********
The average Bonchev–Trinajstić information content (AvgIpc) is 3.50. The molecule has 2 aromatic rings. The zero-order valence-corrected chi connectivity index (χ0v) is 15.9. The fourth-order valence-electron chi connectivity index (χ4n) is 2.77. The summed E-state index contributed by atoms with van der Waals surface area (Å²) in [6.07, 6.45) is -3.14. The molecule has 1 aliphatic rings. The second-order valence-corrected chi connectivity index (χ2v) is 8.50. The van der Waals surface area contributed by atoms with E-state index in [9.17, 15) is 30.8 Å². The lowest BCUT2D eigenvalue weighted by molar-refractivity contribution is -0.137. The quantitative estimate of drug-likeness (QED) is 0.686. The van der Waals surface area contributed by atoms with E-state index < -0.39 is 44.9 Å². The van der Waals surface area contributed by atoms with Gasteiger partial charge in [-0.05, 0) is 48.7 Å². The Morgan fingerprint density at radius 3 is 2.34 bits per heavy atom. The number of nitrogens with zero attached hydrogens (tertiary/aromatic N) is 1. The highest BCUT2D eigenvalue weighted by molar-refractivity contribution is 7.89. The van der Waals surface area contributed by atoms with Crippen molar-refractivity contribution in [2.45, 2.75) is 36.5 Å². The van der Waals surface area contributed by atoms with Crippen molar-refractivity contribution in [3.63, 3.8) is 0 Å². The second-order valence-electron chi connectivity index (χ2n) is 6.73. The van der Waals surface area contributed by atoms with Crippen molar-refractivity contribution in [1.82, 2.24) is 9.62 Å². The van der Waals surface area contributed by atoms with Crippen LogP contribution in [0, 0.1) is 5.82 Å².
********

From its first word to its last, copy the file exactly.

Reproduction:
The average Bonchev–Trinajstić information content (AvgIpc) is 3.50. The molecule has 2 aromatic rings. The zero-order valence-corrected chi connectivity index (χ0v) is 15.9. The fourth-order valence-electron chi connectivity index (χ4n) is 2.77. The summed E-state index contributed by atoms with van der Waals surface area (Å²) in [6.07, 6.45) is -3.14. The molecule has 1 aliphatic rings. The second-order valence-corrected chi connectivity index (χ2v) is 8.50. The van der Waals surface area contributed by atoms with E-state index in [9.17, 15) is 30.8 Å². The lowest BCUT2D eigenvalue weighted by molar-refractivity contribution is -0.137. The quantitative estimate of drug-likeness (QED) is 0.686. The van der Waals surface area contributed by atoms with E-state index < -0.39 is 44.9 Å². The van der Waals surface area contributed by atoms with Gasteiger partial charge in [-0.05, 0) is 48.7 Å². The Morgan fingerprint density at radius 3 is 2.34 bits per heavy atom. The number of nitrogens with zero attached hydrogens (tertiary/aromatic N) is 1. The highest BCUT2D eigenvalue weighted by molar-refractivity contribution is 7.89. The van der Waals surface area contributed by atoms with Crippen molar-refractivity contribution in [2.45, 2.75) is 36.5 Å². The van der Waals surface area contributed by atoms with Crippen molar-refractivity contribution in [3.63, 3.8) is 0 Å². The second-order valence-electron chi connectivity index (χ2n) is 6.73. The van der Waals surface area contributed by atoms with Crippen molar-refractivity contribution in [1.82, 2.24) is 9.62 Å². The van der Waals surface area contributed by atoms with Crippen LogP contribution in [0, 0.1) is 5.82 Å².